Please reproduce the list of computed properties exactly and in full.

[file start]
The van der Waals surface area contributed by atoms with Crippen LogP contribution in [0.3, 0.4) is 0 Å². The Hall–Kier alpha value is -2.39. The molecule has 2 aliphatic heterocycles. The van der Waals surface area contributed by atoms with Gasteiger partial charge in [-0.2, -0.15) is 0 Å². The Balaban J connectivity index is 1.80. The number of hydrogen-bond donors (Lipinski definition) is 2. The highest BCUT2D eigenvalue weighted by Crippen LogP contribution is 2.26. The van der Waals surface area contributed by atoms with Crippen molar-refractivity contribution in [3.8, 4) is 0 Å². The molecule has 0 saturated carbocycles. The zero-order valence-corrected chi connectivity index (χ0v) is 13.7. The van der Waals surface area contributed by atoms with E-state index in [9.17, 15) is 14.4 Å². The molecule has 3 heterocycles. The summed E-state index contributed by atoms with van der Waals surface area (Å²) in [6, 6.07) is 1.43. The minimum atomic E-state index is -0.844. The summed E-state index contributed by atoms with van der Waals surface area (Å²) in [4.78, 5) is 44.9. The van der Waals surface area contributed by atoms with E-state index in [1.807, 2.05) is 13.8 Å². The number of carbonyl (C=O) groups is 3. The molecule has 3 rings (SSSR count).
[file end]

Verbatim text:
The van der Waals surface area contributed by atoms with Crippen LogP contribution in [0.3, 0.4) is 0 Å². The Hall–Kier alpha value is -2.39. The molecule has 2 aliphatic heterocycles. The van der Waals surface area contributed by atoms with Gasteiger partial charge in [-0.2, -0.15) is 0 Å². The Balaban J connectivity index is 1.80. The number of hydrogen-bond donors (Lipinski definition) is 2. The highest BCUT2D eigenvalue weighted by Crippen LogP contribution is 2.26. The van der Waals surface area contributed by atoms with Crippen molar-refractivity contribution in [3.8, 4) is 0 Å². The molecule has 0 saturated carbocycles. The zero-order valence-corrected chi connectivity index (χ0v) is 13.7. The van der Waals surface area contributed by atoms with E-state index in [9.17, 15) is 14.4 Å². The molecule has 3 heterocycles. The summed E-state index contributed by atoms with van der Waals surface area (Å²) in [6, 6.07) is 1.43. The minimum atomic E-state index is -0.844. The summed E-state index contributed by atoms with van der Waals surface area (Å²) in [4.78, 5) is 44.9. The van der Waals surface area contributed by atoms with E-state index in [1.807, 2.05) is 13.8 Å². The number of carbonyl (C=O) groups is 3. The molecule has 3 rings (SSSR count).